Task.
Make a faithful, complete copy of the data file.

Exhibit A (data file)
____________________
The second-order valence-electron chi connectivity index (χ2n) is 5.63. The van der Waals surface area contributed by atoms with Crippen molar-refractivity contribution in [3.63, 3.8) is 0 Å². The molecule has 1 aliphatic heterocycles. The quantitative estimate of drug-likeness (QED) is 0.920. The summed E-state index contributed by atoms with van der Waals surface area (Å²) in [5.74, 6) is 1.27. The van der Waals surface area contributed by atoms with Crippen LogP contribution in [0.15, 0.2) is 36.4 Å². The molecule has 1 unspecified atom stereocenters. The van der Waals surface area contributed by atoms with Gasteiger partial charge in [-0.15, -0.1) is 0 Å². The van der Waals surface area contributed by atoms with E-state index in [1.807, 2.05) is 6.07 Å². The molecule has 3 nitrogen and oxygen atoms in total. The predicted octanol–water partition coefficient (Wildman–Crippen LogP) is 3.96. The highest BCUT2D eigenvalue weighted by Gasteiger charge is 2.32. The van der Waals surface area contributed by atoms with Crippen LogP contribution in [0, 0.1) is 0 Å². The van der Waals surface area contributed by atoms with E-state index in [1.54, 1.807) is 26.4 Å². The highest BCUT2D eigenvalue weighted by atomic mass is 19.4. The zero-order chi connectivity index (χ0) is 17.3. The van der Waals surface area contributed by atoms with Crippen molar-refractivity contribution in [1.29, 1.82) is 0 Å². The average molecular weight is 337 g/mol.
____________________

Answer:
The second-order valence-electron chi connectivity index (χ2n) is 5.63. The van der Waals surface area contributed by atoms with Crippen molar-refractivity contribution in [3.63, 3.8) is 0 Å². The molecule has 1 aliphatic heterocycles. The quantitative estimate of drug-likeness (QED) is 0.920. The summed E-state index contributed by atoms with van der Waals surface area (Å²) in [5.74, 6) is 1.27. The van der Waals surface area contributed by atoms with Crippen LogP contribution in [0.15, 0.2) is 36.4 Å². The molecule has 1 unspecified atom stereocenters. The van der Waals surface area contributed by atoms with Gasteiger partial charge in [-0.15, -0.1) is 0 Å². The van der Waals surface area contributed by atoms with E-state index in [1.807, 2.05) is 6.07 Å². The molecule has 3 nitrogen and oxygen atoms in total. The predicted octanol–water partition coefficient (Wildman–Crippen LogP) is 3.96. The highest BCUT2D eigenvalue weighted by Gasteiger charge is 2.32. The van der Waals surface area contributed by atoms with Crippen LogP contribution in [0, 0.1) is 0 Å². The van der Waals surface area contributed by atoms with E-state index in [1.54, 1.807) is 26.4 Å². The highest BCUT2D eigenvalue weighted by atomic mass is 19.4. The zero-order chi connectivity index (χ0) is 17.3. The van der Waals surface area contributed by atoms with Crippen molar-refractivity contribution in [1.29, 1.82) is 0 Å². The average molecular weight is 337 g/mol.